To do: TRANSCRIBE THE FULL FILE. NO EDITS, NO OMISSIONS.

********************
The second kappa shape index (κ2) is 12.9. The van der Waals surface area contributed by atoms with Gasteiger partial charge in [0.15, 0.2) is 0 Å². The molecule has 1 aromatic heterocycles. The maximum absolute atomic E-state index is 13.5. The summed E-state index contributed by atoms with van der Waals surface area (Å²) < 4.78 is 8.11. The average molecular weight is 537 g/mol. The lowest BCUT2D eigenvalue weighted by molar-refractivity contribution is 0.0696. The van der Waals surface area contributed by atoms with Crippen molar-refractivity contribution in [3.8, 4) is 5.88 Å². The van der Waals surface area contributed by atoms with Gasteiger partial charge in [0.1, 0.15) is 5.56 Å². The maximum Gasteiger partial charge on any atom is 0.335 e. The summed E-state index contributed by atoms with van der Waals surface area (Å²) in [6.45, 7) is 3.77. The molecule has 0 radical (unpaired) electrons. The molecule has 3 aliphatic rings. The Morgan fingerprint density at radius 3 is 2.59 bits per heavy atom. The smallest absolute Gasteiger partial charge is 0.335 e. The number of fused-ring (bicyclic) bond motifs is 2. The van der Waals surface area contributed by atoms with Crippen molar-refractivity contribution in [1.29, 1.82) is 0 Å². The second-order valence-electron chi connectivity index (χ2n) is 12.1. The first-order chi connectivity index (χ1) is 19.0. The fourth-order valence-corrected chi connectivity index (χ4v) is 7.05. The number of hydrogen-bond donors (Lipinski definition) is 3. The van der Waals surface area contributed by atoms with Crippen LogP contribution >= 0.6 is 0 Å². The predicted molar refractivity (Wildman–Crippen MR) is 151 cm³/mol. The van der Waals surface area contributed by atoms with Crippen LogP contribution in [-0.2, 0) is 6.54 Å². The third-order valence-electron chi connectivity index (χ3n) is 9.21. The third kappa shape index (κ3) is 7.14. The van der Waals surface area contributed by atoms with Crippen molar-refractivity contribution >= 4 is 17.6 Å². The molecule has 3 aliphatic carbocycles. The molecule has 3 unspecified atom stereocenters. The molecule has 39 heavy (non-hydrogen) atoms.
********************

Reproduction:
The second kappa shape index (κ2) is 12.9. The van der Waals surface area contributed by atoms with Gasteiger partial charge in [0.15, 0.2) is 0 Å². The molecule has 1 aromatic heterocycles. The maximum absolute atomic E-state index is 13.5. The summed E-state index contributed by atoms with van der Waals surface area (Å²) < 4.78 is 8.11. The average molecular weight is 537 g/mol. The lowest BCUT2D eigenvalue weighted by molar-refractivity contribution is 0.0696. The van der Waals surface area contributed by atoms with Crippen molar-refractivity contribution in [3.8, 4) is 5.88 Å². The van der Waals surface area contributed by atoms with Gasteiger partial charge in [0.1, 0.15) is 5.56 Å². The maximum Gasteiger partial charge on any atom is 0.335 e. The summed E-state index contributed by atoms with van der Waals surface area (Å²) in [6.45, 7) is 3.77. The molecule has 0 radical (unpaired) electrons. The molecule has 3 aliphatic rings. The Morgan fingerprint density at radius 3 is 2.59 bits per heavy atom. The smallest absolute Gasteiger partial charge is 0.335 e. The number of fused-ring (bicyclic) bond motifs is 2. The van der Waals surface area contributed by atoms with Crippen molar-refractivity contribution in [1.29, 1.82) is 0 Å². The second-order valence-electron chi connectivity index (χ2n) is 12.1. The first-order chi connectivity index (χ1) is 19.0. The fourth-order valence-corrected chi connectivity index (χ4v) is 7.05. The number of hydrogen-bond donors (Lipinski definition) is 3. The van der Waals surface area contributed by atoms with Crippen LogP contribution >= 0.6 is 0 Å². The predicted molar refractivity (Wildman–Crippen MR) is 151 cm³/mol. The van der Waals surface area contributed by atoms with Crippen LogP contribution in [-0.2, 0) is 6.54 Å². The third-order valence-electron chi connectivity index (χ3n) is 9.21. The third kappa shape index (κ3) is 7.14. The van der Waals surface area contributed by atoms with Crippen molar-refractivity contribution >= 4 is 17.6 Å². The molecule has 3 aliphatic carbocycles. The molecule has 3 unspecified atom stereocenters. The molecule has 39 heavy (non-hydrogen) atoms.